If your baby isn’t smiling by three months, it may be a sign of a developmental delay. The fact that your infant is not smiling doesn’t necessarily mean that they have cerebral palsy, but it’s definitely worth getting checked out by your pediatrician.
There are around 500,000 people living with cerebral palsy (CP) in the United States today, and 10,000 babies each year will develop CP. Although the cause of some cases is not known, it is sometimes caused by damage to a baby’s brain from an infection or an injury during pregnancy or birth. If your baby’s CP was caused by a medical professional’s mistake, here’s a source for more information.
In general, by two months your baby should be able to smile. However, just because your baby isn’t smiling yet doesn’t mean you can’t smile at your baby. Parents can model appropriate social behavior to reinforce their infant’s development. Your baby learns by watching, so keep smiling at your baby, talk to them, and try to encourage play.
How to Stimulate a Baby With Cerebral Palsy
The kinds of play you can engage in with an infant with cerebral palsy will depend on the type they have and their level of impairment. The following are some ways you may be able to stimulate your baby with CP so you can give them a reason to smile.
Mommy & Baby Yoga
There are plenty of Mommy & Baby Yoga DVD programs you can do with your baby at home. Yoga has been shown to positively impact a child’s development, and it is often used to help children with cerebral palsy. Here are some of the benefits of doing yoga with your infant:
- Improved social and emotional development
- Improved motor coordination
- Developing better attention skills
- Help with self-regulation
- Helping with sensory integration
- Improved language development
- Improved breathing
- Improved muscle tone
Doing yoga with your baby can be a calming and bonding experience for both you and your child. And let’s face it, when you’re a parent of any infant, you could use the chance to relax.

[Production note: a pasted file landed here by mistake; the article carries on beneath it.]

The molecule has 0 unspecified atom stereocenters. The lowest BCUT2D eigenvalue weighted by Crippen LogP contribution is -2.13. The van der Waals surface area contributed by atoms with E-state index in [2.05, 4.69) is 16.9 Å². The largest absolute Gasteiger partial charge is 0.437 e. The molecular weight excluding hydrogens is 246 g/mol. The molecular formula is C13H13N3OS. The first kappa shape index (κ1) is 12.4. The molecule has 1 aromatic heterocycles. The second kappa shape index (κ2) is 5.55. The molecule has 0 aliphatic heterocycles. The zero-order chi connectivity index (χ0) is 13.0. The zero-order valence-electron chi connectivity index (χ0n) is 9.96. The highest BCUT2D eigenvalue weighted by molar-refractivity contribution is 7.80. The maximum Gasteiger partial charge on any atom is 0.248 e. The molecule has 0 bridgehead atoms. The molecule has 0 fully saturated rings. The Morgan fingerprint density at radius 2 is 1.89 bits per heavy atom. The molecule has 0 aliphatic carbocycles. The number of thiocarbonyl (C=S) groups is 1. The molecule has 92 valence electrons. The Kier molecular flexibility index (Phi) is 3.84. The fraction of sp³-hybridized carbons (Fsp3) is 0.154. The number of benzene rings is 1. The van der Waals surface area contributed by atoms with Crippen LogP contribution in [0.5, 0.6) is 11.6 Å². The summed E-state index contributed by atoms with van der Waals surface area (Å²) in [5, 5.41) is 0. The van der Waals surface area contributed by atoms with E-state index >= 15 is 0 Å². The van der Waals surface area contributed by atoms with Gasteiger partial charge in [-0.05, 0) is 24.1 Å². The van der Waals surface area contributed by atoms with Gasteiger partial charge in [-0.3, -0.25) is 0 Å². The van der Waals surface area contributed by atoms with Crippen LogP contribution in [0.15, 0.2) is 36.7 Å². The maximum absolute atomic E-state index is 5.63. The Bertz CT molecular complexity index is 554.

Taking your baby to a park or to explore a natural area is a great way to help with sensory integration. It also helps with visual stimulation because there’s so much for your baby to look at. Take your baby down the slide in your lap, go check out the animals at the zoo, or go shop at the farmer’s market. Even though your baby may not be able to understand you yet, talk to them about what you see to promote their intellectual development.
Go For a Swim
If you’ve got access to a heated pool, this is the time to take advantage of it. Aquatic therapy is one of the most popular therapies for children with cerebral palsy, and it is certainly one of the most fun. Being in water can be beneficial to individuals with CP because it decreases their weight and gives their muscles a chance to relax.
Taking your baby into an indoor or outdoor swimming pool can help them with their coordination. You may also want to give your baby a water-safe toy if it’s permitted to help them with their fine motor skills like grasping and chewing. Swimming pools have a calming effect that can help you and baby relax.
In most cases, babies who aren’t smiling will eventually reach this important developmental milestone. Ask your pediatrician if play therapy may be beneficial for your baby, and don’t be afraid to get creative when thinking of fun and stimulating activities you can do with your baby on your own. The infant stage passes so quickly. Take the time to enjoy it to the fullest.
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